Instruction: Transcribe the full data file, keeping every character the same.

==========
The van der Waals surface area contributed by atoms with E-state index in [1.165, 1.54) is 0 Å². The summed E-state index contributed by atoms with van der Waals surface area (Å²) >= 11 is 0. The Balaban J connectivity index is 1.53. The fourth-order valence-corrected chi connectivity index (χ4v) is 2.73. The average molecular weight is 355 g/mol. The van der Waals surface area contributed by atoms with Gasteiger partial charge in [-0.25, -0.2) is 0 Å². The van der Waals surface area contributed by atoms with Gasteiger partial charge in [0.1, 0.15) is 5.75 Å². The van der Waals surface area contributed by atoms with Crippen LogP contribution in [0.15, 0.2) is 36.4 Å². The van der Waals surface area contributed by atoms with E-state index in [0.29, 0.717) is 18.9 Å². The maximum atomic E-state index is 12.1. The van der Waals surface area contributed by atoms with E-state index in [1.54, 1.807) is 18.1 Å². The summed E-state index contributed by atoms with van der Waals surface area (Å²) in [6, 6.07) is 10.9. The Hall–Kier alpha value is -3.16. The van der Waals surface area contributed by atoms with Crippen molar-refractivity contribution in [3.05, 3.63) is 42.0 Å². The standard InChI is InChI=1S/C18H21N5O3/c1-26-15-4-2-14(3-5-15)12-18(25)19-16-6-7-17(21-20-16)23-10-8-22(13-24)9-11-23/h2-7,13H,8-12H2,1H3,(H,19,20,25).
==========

The van der Waals surface area contributed by atoms with E-state index in [1.165, 1.54) is 0 Å². The summed E-state index contributed by atoms with van der Waals surface area (Å²) >= 11 is 0. The Balaban J connectivity index is 1.53. The fourth-order valence-corrected chi connectivity index (χ4v) is 2.73. The average molecular weight is 355 g/mol. The van der Waals surface area contributed by atoms with Gasteiger partial charge in [-0.25, -0.2) is 0 Å². The van der Waals surface area contributed by atoms with Gasteiger partial charge in [0.1, 0.15) is 5.75 Å². The van der Waals surface area contributed by atoms with Crippen LogP contribution in [0.15, 0.2) is 36.4 Å². The van der Waals surface area contributed by atoms with E-state index in [0.29, 0.717) is 18.9 Å². The maximum atomic E-state index is 12.1. The van der Waals surface area contributed by atoms with E-state index in [1.54, 1.807) is 18.1 Å². The summed E-state index contributed by atoms with van der Waals surface area (Å²) in [6, 6.07) is 10.9. The Hall–Kier alpha value is -3.16. The van der Waals surface area contributed by atoms with Crippen molar-refractivity contribution in [3.05, 3.63) is 42.0 Å². The standard InChI is InChI=1S/C18H21N5O3/c1-26-15-4-2-14(3-5-15)12-18(25)19-16-6-7-17(21-20-16)23-10-8-22(13-24)9-11-23/h2-7,13H,8-12H2,1H3,(H,19,20,25).